Kevin M. Esvelt, an evolutionary and ecological engineer, is an assistant professor at the MIT Media Lab and inventor of CRISPR-based gene drive technology.
Much of the attention stirred by the revelation focused on the proposal’s inclusion of preliminary data from the Wuhan Institute of Virology — a Chinese lab under scrutiny as a possible source of the covid-19 pandemic.
Questions about public oversight, accident risks and pandemic origins are all legitimate. But perhaps the biggest question of all isn’t being asked insistently enough: Why is anyone trying to teach the world how to make viruses that could kill millions of people?
Like nuclear physics, with its potential for global catastrophe when put to destructive ends, the proliferation of pandemic biology ought to be considered a matter of international security.
Making a nuclear weapon requires the resources of a nation-state, but many individuals can now single-handedly build and edit viruses. Some fearmongers about biotechnology claim that anyone could do this in a garage. That’s mistaken; such bioengineering requires years of training. Still, the number of people who can build a virus from synthetic DNA is not small. In my own laboratory at MIT alone, five people have that capability.
So why search for new pandemic viruses? The enticing idea: If researchers could learn which of the estimated 500,000 animal viruses that could spill over into humans might actually cause the next pandemic, then we may be able to prepare defenses against the most threatening ones.
But to credibly identify a single virus as capable of causing a pandemic is to give thousands the power to wield it as a weapon. To discover many dangerous viruses, or learn to enhance weaker ones, is to share the blueprints for an arsenal of plagues.
Good people advocate for such research, and the world needs someone to make the case — it’s always possible that the benefits of the knowledge will be worth it. Perhaps the likelihood of virus misuse and accidents is tiny, natural spillovers are more common than history suggests, and studying nature’s killers would save even more lives.
But before we discover viruses that might rival nuclear weapons in lethality, we should be aware that the consequences of misuse could be worse than if any of those pathogens spilled over naturally. A malevolent individual could introduce multiple pandemic viruses in different locations around the world — say, at half a dozen major airports — making containment nearly impossible.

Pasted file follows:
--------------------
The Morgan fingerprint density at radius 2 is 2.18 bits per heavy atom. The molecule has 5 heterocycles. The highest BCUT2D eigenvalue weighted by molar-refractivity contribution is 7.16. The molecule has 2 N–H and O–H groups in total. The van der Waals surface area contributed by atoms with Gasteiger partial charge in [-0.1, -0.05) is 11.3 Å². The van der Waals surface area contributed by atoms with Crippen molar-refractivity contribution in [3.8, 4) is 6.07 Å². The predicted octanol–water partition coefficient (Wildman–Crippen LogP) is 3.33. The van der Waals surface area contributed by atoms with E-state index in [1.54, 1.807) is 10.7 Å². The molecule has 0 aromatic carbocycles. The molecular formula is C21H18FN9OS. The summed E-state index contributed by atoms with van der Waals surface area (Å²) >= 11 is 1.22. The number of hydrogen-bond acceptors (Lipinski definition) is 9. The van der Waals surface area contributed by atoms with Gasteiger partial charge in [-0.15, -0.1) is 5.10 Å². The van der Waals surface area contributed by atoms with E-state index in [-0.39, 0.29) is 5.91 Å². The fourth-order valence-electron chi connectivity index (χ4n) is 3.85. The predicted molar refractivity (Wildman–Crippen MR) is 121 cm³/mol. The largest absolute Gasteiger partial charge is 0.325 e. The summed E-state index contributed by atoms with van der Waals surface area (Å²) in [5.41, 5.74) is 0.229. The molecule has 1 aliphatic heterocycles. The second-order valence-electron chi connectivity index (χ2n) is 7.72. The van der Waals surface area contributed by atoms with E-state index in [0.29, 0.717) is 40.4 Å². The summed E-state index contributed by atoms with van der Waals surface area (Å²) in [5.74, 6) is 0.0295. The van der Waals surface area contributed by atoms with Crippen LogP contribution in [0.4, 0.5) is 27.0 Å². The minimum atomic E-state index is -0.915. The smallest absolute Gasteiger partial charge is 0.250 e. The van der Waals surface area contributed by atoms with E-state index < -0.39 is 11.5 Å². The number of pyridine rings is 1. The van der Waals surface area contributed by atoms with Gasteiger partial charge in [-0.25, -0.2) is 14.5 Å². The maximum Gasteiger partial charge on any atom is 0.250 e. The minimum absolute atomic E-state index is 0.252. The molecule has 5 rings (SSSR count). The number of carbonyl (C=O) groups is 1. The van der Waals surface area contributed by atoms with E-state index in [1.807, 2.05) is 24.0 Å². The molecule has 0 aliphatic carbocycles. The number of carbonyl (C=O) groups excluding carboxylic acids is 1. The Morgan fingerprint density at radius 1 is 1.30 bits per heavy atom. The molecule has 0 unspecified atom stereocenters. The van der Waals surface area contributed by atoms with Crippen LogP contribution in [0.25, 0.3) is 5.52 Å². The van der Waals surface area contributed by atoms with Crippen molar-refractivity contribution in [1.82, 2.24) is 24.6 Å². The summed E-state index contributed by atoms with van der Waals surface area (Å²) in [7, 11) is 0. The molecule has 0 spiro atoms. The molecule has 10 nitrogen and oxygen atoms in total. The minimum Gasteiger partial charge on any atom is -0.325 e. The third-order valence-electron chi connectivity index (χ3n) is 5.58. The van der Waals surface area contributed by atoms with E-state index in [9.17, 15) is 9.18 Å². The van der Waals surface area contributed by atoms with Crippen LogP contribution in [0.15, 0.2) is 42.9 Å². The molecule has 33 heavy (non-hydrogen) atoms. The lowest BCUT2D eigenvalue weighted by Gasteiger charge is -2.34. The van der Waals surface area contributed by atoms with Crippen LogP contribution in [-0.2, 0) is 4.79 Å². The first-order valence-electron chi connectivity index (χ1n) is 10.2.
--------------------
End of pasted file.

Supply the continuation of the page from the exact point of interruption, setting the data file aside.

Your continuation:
Thankfully, we don’t yet know of any animal viruses expected to cause a pandemic if deliberately released. That won’t last if gain-of-function research projects succeed in engineering or evolving ones that can. Even more alarmingly, multiple health agencies around the world are actively funding efforts to find, study and rank-order the animal viruses most likely to cause a new pandemic.
These projects are the work of well-meaning scientists doing their best to save us from natural plagues. But they are biomedical researchers and epidemiologists, not defense experts; security and nonproliferation issues aren’t part of their training or mandate. Once we consider the possibility of misuse, let alone creative misuse, such research looks like a gamble that civilization can’t afford to risk.
Many physicists who contributed to the Manhattan Project lived to see nuclear proliferation threaten the world. For pandemics, the critical experiments have not yet been performed. I implore every scientist, funder and nation working in this field: Please stop. No more trying to discover or make pandemic-capable viruses, enhance their virulence, or assemble them more easily. No more attempting to learn which components allow viruses to efficiently infect or replicate within human cells, or to devise inheritable ways to evade immunity. No more experiments likely to disseminate blueprints for plagues.
There are few commercial or strategic incentives to attempt any of these things, and even if some nation-states continued experimenting in defiance of nonproliferation agreements, at least the work would go far more slowly than if the scientific community led the way.
Instead, health and security agencies should work together, ideally with considerably more than the $65 billion requested by the White House, to build adequate defenses against future pandemics. We need sequencing-based early-warning networks to detect anything becoming exponentially more common in airport wastewater or clinical samples, millions of diagnostic tests and vaccine doses made available within weeks of a threat identification and comfortable powered respirators for every essential worker.
Natural pandemics may be inevitable. Synthetic ones, constructed with full knowledge of society’s vulnerabilities, are not. Let’s not learn to make pandemics until we can reliably defend against them.